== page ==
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Greater severity of peripheral arterial disease among blacks may account for their higher rate of amputations

Black patients undergo amputation of a lower extremity (LE, at the above- or below-knee level) two to three times more often that white patients. Some have attributed this to a lack of access by blacks to lower extremity revascularization procedures such as angioplasty or LE arterial bypass graft surgery, when they are hospitalized for complications of peripheral arterial disease (PAD) or diabetes mellitus. However, a new study at an urban hospital with advanced vascular surgery facilities and a policy of aggressive limb salvage suggests that greater severity and progression of disease among blacks could account for these racial disparities independent of any access problems to hospitals for vascular surgery.

Mirroring regional findings, blacks were 1.7 times more likely than other patients to be admitted for a primary amputation, that is, a major amputation without any previous attempt at revascularization. However, after adjusting for age, sex, and diabetes mellitus prevalence, white and black patients were equally likely to undergo primary amputation.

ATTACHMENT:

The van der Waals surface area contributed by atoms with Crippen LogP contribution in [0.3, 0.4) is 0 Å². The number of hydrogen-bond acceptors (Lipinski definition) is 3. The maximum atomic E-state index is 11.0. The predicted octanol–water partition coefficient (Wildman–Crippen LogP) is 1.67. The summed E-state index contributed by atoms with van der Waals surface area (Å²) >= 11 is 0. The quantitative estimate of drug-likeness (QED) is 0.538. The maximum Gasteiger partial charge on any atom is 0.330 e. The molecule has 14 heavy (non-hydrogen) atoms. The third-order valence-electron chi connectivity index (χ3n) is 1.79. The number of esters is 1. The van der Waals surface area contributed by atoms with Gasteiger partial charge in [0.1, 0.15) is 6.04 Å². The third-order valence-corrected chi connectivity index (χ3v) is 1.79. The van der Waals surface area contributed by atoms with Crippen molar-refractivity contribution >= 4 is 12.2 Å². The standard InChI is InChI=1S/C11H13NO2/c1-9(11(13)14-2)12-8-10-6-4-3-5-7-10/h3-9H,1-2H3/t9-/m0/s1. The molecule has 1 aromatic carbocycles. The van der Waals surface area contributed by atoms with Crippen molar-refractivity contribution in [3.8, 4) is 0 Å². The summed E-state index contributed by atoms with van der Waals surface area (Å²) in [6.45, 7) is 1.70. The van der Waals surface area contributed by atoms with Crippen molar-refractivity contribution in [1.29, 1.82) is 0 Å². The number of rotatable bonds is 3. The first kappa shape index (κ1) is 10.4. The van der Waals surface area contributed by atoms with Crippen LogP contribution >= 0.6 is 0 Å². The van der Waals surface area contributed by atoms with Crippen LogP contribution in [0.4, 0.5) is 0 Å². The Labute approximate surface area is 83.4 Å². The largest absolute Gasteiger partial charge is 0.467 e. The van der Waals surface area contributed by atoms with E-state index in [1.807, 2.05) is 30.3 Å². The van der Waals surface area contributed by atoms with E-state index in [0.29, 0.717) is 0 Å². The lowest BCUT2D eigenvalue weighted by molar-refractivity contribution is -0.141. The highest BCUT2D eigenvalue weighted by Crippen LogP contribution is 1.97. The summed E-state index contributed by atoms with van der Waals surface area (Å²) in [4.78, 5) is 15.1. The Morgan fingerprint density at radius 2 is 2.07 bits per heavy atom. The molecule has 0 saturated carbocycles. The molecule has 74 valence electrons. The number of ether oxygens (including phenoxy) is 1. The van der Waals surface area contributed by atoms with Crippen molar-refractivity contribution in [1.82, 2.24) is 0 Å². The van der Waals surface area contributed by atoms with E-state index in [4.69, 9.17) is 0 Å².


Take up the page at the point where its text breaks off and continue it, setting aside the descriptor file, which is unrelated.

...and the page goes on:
Repeat amputees were 2.5 times more likely to be black than white. However, these patients had more advanced and aggressive PAD. It is not clear to what extent this outcome is related to less aggressive prior management of diabetes or to atherosclerosis risk factors or whether race is simply a marker for broader social determinants of health, notes Cheryl Rucker-Whitaker, M.D., M.P.H., of Rush-Presbyterian-St. Luke's Medical Center.

In the study, which was supported in part by the Agency for Healthcare Research and Quality (National Research Service Award training grant T32 HS00078), Dr. Rucker-Whitaker and colleagues used hospital discharge data for 1,127 patients undergoing LE arterial bypass graft, angioplasty, or major amputation from January 1, 1995, to February 1, 2000. They analyzed racial differences in the risk of admission for major amputation versus revascularization.

See "Explaining racial variation in lower extremity amputation," by Dr. Rucker-Whitaker, Joe Feinglass, Ph.D., and William H. Pearce, M.D., in the December 2003 Archives of Surgery 138, pp. 1347-1351.

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